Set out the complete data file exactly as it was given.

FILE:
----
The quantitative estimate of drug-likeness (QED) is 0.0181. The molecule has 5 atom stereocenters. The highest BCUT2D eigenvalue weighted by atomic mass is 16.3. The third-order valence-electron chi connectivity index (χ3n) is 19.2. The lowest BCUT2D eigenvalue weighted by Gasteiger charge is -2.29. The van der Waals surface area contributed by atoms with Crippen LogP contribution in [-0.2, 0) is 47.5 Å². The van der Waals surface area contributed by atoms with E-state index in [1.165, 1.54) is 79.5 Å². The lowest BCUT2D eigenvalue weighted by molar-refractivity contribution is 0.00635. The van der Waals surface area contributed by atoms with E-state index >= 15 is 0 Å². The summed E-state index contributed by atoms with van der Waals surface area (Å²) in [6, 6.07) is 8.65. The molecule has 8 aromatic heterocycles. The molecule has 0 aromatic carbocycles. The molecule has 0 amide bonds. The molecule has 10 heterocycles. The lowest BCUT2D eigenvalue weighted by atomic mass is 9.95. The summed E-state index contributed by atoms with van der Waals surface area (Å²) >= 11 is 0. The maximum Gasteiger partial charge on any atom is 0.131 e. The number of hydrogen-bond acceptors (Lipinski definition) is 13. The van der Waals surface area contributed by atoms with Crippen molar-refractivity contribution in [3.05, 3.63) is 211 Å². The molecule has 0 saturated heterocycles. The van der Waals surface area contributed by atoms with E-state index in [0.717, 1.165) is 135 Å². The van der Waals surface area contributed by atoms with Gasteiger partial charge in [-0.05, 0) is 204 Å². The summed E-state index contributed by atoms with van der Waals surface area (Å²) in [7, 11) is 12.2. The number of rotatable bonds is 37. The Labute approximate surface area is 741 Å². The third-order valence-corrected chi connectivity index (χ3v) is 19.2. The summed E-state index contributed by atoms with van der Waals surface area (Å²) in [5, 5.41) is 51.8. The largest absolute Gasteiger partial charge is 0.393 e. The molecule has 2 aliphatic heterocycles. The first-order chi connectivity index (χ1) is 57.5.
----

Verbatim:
The quantitative estimate of drug-likeness (QED) is 0.0181. The molecule has 5 atom stereocenters. The highest BCUT2D eigenvalue weighted by atomic mass is 16.3. The third-order valence-electron chi connectivity index (χ3n) is 19.2. The lowest BCUT2D eigenvalue weighted by Gasteiger charge is -2.29. The van der Waals surface area contributed by atoms with Crippen LogP contribution in [-0.2, 0) is 47.5 Å². The van der Waals surface area contributed by atoms with E-state index in [1.165, 1.54) is 79.5 Å². The lowest BCUT2D eigenvalue weighted by molar-refractivity contribution is 0.00635. The van der Waals surface area contributed by atoms with E-state index >= 15 is 0 Å². The summed E-state index contributed by atoms with van der Waals surface area (Å²) in [6, 6.07) is 8.65. The molecule has 8 aromatic heterocycles. The molecule has 0 aromatic carbocycles. The molecule has 0 amide bonds. The molecule has 10 heterocycles. The lowest BCUT2D eigenvalue weighted by atomic mass is 9.95. The summed E-state index contributed by atoms with van der Waals surface area (Å²) >= 11 is 0. The maximum Gasteiger partial charge on any atom is 0.131 e. The number of hydrogen-bond acceptors (Lipinski definition) is 13. The van der Waals surface area contributed by atoms with Crippen molar-refractivity contribution in [3.05, 3.63) is 211 Å². The molecule has 0 saturated heterocycles. The van der Waals surface area contributed by atoms with E-state index in [0.717, 1.165) is 135 Å². The van der Waals surface area contributed by atoms with Gasteiger partial charge in [-0.05, 0) is 204 Å². The summed E-state index contributed by atoms with van der Waals surface area (Å²) in [7, 11) is 12.2. The number of rotatable bonds is 37. The Labute approximate surface area is 741 Å². The third-order valence-corrected chi connectivity index (χ3v) is 19.2. The summed E-state index contributed by atoms with van der Waals surface area (Å²) in [5, 5.41) is 51.8. The largest absolute Gasteiger partial charge is 0.393 e. The molecule has 2 aliphatic heterocycles. The first-order chi connectivity index (χ1) is 57.5.